That Christina Aguilera and Milton Babbitt can both be found on a CD doesn’t mean they are to be judged by the same standards. Now, I don’t agree with John Harbison, who said that giving a Pulitzer to a rock record would be like giving the prize for fiction to an airport novel, because that’s qualitative. All music, regardless, is available for the liking or disliking—it’s called taste—but there are traditions to be honored, lineages of thought to be taken seriously, and disciplines to be respected. This is what separates us from the animals—and from the corporations. Rock music, for the most part, is an advertisement for itself: it is hardly heard if money cannot be made, even some of the greats: Tori Amos and David Bowie, two amazing artists, recently got dropped from their labels for not selling enough. Not to denigrate the potency or originality (or even genius) of many who work in the pop-rock field, but the industry behind it has different concerns; ’twas not always thus, but is indeed true now, quite sadly for them and for us all.

But if I hear one more argument whose thesis comes out to “Me, good; Britney Spears, bad” I am likely not to be responsible for my actions. Have we as composers lost our ability to filter? Now I am sure this screed is going to net me a truckful negative responses, and probably get me labeled an elitist or worse. But as a composer, I fear for the future of what I do—and with good cause; people write it is dying all the time—and I think many of us have gotten into dangerous waters by trying to toe lines, especially those demarcated by the critics, whose responsibility it has become to ferret out the Next Big Thing. But I want to beg, to implore those reading: leave Britney alone, she is not our concern. We do something that is ageless, beautiful, and part of an impressive lineage of dedicated, brilliant believers. Yes, we need our mavericks, but in always trying to collapse a wall just because it is there, maverickdom becomes simply the act of doing rather than of doing well. What we need, more than ever, is not the cutting of the edge, but a raising of the standards. If we compare ourselves to Britney, why do we not compare ourselves to other big ticket items—missiles, SUVs, or buildings. These are not qualitative “us-or-them” arguments—it is simply admitting to diversity, and celebrating it by not trying to slosh everything into a single art stew but by allowing there to be multiple strands of thought, one not better than another; in the words of Radiohead: “Everything in its right place.”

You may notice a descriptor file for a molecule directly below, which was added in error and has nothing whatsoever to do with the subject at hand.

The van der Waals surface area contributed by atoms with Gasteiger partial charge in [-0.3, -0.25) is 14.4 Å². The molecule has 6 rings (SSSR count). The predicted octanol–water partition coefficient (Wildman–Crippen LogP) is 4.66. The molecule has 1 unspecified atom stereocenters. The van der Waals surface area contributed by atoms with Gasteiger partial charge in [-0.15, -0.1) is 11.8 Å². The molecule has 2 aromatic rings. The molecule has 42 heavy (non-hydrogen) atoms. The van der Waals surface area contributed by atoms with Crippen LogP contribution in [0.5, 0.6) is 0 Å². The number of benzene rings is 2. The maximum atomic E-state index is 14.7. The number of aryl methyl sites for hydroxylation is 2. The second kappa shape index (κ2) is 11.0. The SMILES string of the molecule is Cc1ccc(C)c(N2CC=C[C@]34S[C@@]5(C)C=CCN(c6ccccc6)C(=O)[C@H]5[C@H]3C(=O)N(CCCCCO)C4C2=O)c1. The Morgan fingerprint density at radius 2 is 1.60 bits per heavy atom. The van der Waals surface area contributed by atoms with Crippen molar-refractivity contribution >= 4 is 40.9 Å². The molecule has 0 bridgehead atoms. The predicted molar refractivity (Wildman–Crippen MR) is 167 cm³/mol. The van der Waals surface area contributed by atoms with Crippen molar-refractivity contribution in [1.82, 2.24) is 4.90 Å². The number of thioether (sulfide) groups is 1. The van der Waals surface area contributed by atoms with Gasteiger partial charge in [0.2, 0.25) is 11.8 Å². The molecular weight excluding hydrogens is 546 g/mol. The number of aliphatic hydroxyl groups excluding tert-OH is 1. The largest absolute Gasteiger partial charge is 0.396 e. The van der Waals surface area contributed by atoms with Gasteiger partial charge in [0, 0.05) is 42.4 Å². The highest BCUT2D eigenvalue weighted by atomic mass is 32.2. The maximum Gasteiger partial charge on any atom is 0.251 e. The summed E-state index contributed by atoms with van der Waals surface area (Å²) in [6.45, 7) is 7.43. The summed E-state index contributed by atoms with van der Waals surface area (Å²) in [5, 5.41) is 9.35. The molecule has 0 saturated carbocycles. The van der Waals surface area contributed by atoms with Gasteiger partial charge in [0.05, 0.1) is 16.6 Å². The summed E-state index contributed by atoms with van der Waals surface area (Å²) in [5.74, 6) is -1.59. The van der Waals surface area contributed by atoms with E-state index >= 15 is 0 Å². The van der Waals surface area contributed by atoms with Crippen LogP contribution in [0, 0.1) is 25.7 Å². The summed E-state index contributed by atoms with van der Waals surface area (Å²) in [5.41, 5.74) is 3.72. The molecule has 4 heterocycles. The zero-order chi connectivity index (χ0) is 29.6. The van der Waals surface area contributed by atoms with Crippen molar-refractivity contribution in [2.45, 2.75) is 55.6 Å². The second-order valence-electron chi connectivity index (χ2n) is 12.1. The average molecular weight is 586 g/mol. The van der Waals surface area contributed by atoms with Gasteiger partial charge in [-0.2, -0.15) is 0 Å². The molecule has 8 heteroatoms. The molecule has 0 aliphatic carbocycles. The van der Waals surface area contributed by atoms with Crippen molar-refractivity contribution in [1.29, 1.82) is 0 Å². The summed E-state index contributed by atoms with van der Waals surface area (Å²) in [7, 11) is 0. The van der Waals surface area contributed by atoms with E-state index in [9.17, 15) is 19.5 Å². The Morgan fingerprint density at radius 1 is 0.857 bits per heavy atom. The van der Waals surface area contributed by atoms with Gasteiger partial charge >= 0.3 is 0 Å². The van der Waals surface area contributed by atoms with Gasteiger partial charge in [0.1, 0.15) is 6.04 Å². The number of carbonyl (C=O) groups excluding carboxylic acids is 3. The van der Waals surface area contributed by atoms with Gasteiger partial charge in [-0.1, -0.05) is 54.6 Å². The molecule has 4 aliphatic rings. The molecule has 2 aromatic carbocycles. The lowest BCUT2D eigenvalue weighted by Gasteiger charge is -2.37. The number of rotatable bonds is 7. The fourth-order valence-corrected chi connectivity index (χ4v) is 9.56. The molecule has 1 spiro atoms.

Critics: Instead of trying to ferret out the Next Big Thing, or aspiring to mild polyglot status, being conversant in many musics (and thereby showing how downmarket you can really be), why not write honest, invested reviews that are based in a knowledge of the tradition, and stop worrying about trumpeting The Next Big Thing because, here on the periphery, it simply doesn’t exist. Style does not equal imagination or substance.

Composers: Write great music, period! Learn from the masters, learn from the contemporary leading lights, learn from anyone (including Elvis Costello, Britney Spears, and Beatle Paul) that turns you on, but remember what it is you do, and the responsibility you have to what came before you. This doesn’t mean you have to toe a line—quite the opposite—but remember who you are and how much greater your tradition is than all of us put together. It is hardly a holy relic—knock it around as much as you want, it will survive you (as it will survive those determined to kill it) but don’t worry so much about walls. We may well be Alex Ross’s “genius parasites,” but it is not enough. Tradition always trumps fashion in the final reckoning.

Envy ruins everything; be happy with your lot.

And all of us need to consider this: perhaps walls are important. Maybe it is how people differentiate, and when everything is “classical” music, nothing is. As for Elvis: he deserves to be taken as seriously as anyone is, no less (and no more). Yes, his rock star status got him to Lincoln Center, but at some point the lights dimmed, the orchestra began to play, and Elvis or not, something musical happened. If we are going to judge it, it is by those standards alone. We owe him that—and I hope that one day, when Mr. Costello is sitting in an audience waiting to hear one of my pieces, he does me the same courtesy.